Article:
Jerri FitzGerald, 57, Dies; Treated Own Cancer at South Pole (New York Times)By DENNIS HEVESIJUNE 24, 2009Jerri Nielsen FitzGerald, a doctor who treated herself for breast cancer for months while stationed at the South Pole in 1999 and then when
As a surgeon, when you operate a suspected appendicitis case and found that it wasn't, do you still remove the appendix?
Absolutely! 1) Appendicitis can be a very bad disease & the appendix serves no critical purpose (as far as we know), so removing a healthy one poses no risk other than extremely tiny risk of wound infection. 2) It would be irresponsible to send someone off with an appendectomy scar whose appendix was still
As part of our training, starting with anatomy in medical school we learn to look at the human body. We emotionally distance ourselves. You quickly learn that the surgery is necessary. The first time I saw an arterial line being put in I was in college. I nearly
Can a surgeon be very successful even with essential tremor, or can a surgeon take a beta blocker to reduce hand tremor and be very successful?
It might be surprising to most lay people, but as long as you (the surgeon) are not doing extremely fine and precise work you don't actually have to have legendary, virtuoso, rock steady hands to be an amazing surgeon. Examples where you need above average steadiness and technical ability would be neurosurgery,
The answer hinges on your definition of two words: "allowed" and "surgery".The concept of being "allowed" has 5 aspects: legal before, legal after (malpractice), institutional, ethical, and practical.Legal "before": Legally, in the US, a physician's license to practice is unrestricted, meaning that he or she can do
Jerri FitzGerald, 57, Dies; Treated Own Cancer at South Pole (New York Times)By DENNIS HEVESIJUNE 24, 2009Jerri Nielsen FitzGerald, a doctor who treated herself for breast cancer for months while stationed at the South Pole in 1999 and then when the weather thawed a
In my opinion , sharp safety hasn't gone far enough. Because sticks still happen.All knives with reusable handles but disposable blades should be eliminated immediately. I never use them. The scrubs can cut themselves every time they put a blade on. Instead, I only use fully disposable systems with the blade already on.The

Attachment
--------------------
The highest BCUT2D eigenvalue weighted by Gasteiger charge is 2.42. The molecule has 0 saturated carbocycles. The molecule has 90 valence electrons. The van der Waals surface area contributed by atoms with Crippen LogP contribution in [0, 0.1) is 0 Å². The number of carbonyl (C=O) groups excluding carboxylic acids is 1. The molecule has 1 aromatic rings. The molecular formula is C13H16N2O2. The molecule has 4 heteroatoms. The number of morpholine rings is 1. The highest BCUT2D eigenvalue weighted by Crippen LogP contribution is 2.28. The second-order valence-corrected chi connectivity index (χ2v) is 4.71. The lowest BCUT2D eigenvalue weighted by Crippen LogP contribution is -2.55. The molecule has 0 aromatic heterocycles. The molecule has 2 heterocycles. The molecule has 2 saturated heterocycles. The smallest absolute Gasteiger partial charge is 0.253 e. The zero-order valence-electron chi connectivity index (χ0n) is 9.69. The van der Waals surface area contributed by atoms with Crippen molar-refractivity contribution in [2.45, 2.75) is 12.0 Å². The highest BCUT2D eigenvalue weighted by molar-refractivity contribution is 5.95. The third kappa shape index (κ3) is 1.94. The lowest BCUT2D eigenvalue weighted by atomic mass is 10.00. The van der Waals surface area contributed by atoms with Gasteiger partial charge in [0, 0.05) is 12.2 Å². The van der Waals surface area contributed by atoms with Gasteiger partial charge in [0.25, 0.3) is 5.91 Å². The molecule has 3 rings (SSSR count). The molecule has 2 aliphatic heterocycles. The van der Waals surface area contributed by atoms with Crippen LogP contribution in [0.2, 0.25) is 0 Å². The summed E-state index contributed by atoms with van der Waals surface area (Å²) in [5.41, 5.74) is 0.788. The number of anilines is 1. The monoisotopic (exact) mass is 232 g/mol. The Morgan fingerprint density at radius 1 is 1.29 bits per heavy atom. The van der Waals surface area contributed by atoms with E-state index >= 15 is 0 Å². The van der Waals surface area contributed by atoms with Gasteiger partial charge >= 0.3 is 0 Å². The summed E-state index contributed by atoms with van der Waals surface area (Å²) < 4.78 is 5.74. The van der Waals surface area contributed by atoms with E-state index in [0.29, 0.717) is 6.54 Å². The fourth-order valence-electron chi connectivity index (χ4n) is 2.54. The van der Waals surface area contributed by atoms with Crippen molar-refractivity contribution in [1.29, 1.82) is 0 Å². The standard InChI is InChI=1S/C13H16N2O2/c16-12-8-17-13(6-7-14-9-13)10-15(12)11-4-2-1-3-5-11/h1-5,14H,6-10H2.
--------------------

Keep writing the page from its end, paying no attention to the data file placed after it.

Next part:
I would have to imagine that this phenomenon is partly due to continual encounters with low doses of antigenic material that don't cause overwhelming infection that then teaches the body new directions for antibody production. If you have a competent immune system and your body overcomes an infection, the next time you see that same pathogen (virus,
How do doctors (surgeons) stay cool and calm even after opening up body parts and performing operations?
I'm not so sure that I would agree that all surgeons are cool and calm while operating. Of course, we all try to project an image of calmness even when things are going badly but everyone feels the stress at some point in time. It is
Should I go for a limb lengthening operation to increase my height? How risky is it, and what are the chances that such a surgery would succeed/fail? What could the complications be?
Hell No!In medical school when I first learnt of Ilizarov's limb lengthening surgery, I was fascinated but was equally shocked by the apparatus - an external fixator - that was used for this procedure which looked something like this:
It is 1200 calories a day, low carb, low fat and high protein. No snacking, no soda, no fruit or sugar or bread or grains. Within those parameters you can eat what you like, it will be basically vegetables and salads with lean
Very difficult to answer, since all those parameters vary quite a lot from country to country.These are just a few thought where people say it's difficult or good to work as a doc:The not so good stories are from:-eastern Europe: for most the pay is low, so
Yes. I appreciate that many answers are about the financial ramifications of becoming a doctor. It costs a lot of both time and investment. At the end of the long training process, you will be learning the best techniques to save lives.I save lives for a living. That's my job.I save lives and
User-13171149483059267751 already hit on most on them, but I'd also like to add that unlike most other specialties, there's a fairly high failure rate even once you've finished college, medical school, internship, and residency. That's right - it's still possible that you won't make
Well, there's the instant (almost) gratification when everything goes well; you see the patient the next day and they are so relieved and happy, they sometimes gush about how grateful they are, family members will thank you so much, it gives one a great feeling
My parents are surgeons. My mom is an OB-GYN and my father is an ORTHOPAEDIC surgeon.Writing prescriptions and consultancies during the OPD are some of the other things they are required to do apart from surgery. They live extremely busy lives. Which often means, going
That is like asking what is the personality of everyone? Better question is what is the average personality of surgeon's you know. And I would answer the same way. I knew one surgeon who was so people shy that he'd look at his feet